I’m an instructional designer, which means I essentially, wait for it…design instruction. Even though that statement seems pretty ridiculous, I have said that more often than I can count (not literally, I can count pretty high). Instead of trying to say the same thing over and over again, I thought I would share with you all what it means to design instruction, the process behind designing instruction and maybe a few other tidbits of information here and there in relation to my work, here in Germany.
I won’t do this all in one post though, so don’t worry. This post will mostly serve as a basic introduction to what it is that instructional designers do.
If you noticed the picture for this blog, it will serve as an analogy for how the process of instructional design begins. No matter who the client is, they typically come to you and present their need, or their felt-need in order to get the project started. Typically though, their idea is either too fleshed out by someone not trained in instructional design or it is a view from 3,000 feet. The first meeting is important for both sides of the project, because the client needs to understand what will work, and the designer needs to understand what the goals of the instruction are to be.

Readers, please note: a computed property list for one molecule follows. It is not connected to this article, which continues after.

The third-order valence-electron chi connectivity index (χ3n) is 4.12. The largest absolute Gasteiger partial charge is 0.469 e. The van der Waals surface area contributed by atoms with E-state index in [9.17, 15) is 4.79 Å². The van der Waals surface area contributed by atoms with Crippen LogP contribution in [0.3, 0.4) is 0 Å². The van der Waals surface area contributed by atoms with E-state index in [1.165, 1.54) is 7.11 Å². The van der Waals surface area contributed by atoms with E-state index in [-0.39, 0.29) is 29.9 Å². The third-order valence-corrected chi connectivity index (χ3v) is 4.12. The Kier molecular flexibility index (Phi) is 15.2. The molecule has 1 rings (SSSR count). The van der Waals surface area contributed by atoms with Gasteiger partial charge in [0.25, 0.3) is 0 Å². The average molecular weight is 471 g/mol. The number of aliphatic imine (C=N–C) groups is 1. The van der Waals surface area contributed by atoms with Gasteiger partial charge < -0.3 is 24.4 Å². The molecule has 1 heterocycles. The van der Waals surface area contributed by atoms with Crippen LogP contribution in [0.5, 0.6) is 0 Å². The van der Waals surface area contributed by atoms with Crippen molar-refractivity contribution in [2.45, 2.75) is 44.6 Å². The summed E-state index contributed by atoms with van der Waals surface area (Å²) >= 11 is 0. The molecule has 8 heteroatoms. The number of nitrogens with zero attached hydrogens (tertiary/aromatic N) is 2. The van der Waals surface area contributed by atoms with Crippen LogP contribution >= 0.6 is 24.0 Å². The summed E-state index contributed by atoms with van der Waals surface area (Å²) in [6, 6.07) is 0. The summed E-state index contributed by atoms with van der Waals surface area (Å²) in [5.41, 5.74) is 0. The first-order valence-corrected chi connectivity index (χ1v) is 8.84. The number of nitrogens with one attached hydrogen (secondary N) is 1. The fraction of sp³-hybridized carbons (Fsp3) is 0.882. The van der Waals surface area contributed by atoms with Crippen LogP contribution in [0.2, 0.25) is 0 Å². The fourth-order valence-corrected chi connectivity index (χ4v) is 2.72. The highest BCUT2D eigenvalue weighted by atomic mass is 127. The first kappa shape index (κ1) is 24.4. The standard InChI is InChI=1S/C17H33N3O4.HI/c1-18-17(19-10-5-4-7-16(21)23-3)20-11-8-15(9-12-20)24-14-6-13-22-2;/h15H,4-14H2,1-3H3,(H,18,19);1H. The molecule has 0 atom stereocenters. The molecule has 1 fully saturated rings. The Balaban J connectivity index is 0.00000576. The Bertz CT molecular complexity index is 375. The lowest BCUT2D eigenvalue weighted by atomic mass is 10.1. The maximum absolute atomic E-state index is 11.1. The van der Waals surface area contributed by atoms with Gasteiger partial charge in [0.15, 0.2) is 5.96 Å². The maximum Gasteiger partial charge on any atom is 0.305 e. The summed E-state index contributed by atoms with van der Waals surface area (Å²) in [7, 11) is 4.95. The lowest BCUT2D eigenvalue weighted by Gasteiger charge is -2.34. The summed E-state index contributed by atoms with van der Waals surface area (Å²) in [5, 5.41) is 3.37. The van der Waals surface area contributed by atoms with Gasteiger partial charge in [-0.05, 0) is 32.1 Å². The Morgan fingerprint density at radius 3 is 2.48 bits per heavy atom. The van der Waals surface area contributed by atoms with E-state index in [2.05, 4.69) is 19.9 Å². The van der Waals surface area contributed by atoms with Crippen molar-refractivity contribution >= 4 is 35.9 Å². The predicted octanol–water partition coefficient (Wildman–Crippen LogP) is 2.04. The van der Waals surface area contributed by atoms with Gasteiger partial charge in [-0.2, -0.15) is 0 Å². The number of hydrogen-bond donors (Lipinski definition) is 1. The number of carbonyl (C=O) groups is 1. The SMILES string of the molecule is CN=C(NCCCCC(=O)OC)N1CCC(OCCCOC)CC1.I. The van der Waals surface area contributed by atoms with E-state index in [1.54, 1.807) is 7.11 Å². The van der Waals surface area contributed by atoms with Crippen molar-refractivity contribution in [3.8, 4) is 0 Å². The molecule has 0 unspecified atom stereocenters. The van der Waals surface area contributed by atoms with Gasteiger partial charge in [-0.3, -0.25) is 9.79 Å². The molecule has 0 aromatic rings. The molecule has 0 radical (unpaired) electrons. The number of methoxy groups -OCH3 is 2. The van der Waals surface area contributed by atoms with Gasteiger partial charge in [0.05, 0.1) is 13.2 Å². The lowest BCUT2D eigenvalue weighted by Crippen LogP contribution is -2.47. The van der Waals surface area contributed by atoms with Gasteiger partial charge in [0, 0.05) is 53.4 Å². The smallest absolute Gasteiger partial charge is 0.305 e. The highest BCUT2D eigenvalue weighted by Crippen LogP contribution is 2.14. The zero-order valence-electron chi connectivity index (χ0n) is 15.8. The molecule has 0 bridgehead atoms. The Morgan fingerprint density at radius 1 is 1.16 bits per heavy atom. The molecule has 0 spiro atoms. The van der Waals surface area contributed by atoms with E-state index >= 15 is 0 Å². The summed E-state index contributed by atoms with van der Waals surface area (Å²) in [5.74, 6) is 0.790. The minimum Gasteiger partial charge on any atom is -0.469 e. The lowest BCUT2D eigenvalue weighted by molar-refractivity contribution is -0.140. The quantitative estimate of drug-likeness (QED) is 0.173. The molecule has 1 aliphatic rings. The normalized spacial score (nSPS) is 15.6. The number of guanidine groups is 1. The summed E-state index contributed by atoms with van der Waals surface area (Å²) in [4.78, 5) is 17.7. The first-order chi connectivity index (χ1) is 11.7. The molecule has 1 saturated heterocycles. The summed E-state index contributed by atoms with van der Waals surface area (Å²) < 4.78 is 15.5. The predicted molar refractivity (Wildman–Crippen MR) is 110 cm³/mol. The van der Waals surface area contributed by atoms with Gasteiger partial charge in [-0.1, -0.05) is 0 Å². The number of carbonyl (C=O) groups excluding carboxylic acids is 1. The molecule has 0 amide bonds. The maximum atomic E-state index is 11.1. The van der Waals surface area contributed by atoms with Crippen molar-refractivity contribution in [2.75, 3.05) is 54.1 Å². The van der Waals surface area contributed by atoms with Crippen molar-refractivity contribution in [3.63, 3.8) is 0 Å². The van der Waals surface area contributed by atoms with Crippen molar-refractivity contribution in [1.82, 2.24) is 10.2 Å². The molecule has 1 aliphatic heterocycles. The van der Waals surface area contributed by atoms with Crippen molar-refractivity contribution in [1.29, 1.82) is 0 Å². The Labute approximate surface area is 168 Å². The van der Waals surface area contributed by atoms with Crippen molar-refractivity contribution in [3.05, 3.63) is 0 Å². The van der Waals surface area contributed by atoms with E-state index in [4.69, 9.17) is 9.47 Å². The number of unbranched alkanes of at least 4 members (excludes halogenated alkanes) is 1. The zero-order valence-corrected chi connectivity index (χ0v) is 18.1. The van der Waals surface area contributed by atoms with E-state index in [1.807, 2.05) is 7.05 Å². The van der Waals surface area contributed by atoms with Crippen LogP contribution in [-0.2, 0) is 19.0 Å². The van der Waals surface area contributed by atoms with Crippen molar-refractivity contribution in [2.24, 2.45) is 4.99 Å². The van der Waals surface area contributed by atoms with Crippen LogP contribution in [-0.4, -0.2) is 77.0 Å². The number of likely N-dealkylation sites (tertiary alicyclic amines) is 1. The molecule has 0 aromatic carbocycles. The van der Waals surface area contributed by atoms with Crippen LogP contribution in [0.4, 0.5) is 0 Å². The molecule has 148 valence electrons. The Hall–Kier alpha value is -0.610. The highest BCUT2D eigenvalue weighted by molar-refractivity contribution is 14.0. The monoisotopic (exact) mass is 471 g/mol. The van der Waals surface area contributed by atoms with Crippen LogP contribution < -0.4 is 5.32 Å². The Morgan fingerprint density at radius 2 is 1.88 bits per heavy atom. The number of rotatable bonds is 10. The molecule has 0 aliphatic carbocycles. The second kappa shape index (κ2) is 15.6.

Herein lies the analogy, when the project first starts it is hidden in the clouds of possibility. In order to understand the whole project, the designer must know that they are looking at a forest while the client must recognize that the designer can best guide people to that base of the trees. If either part of this is not understood then the designer might lead to the wrong destination and the whole project could be a waste of time.
Hopefully that sheds a bit of light into what it is that I do. Next post I will be using a specific example of how instruction can be crafted from non-curriculum based sources before going into detail on how the design of a TEFL (Teaching English as a Foreign Language) curriculum based on the Chronicles of Narnia movies has and is continuing to work.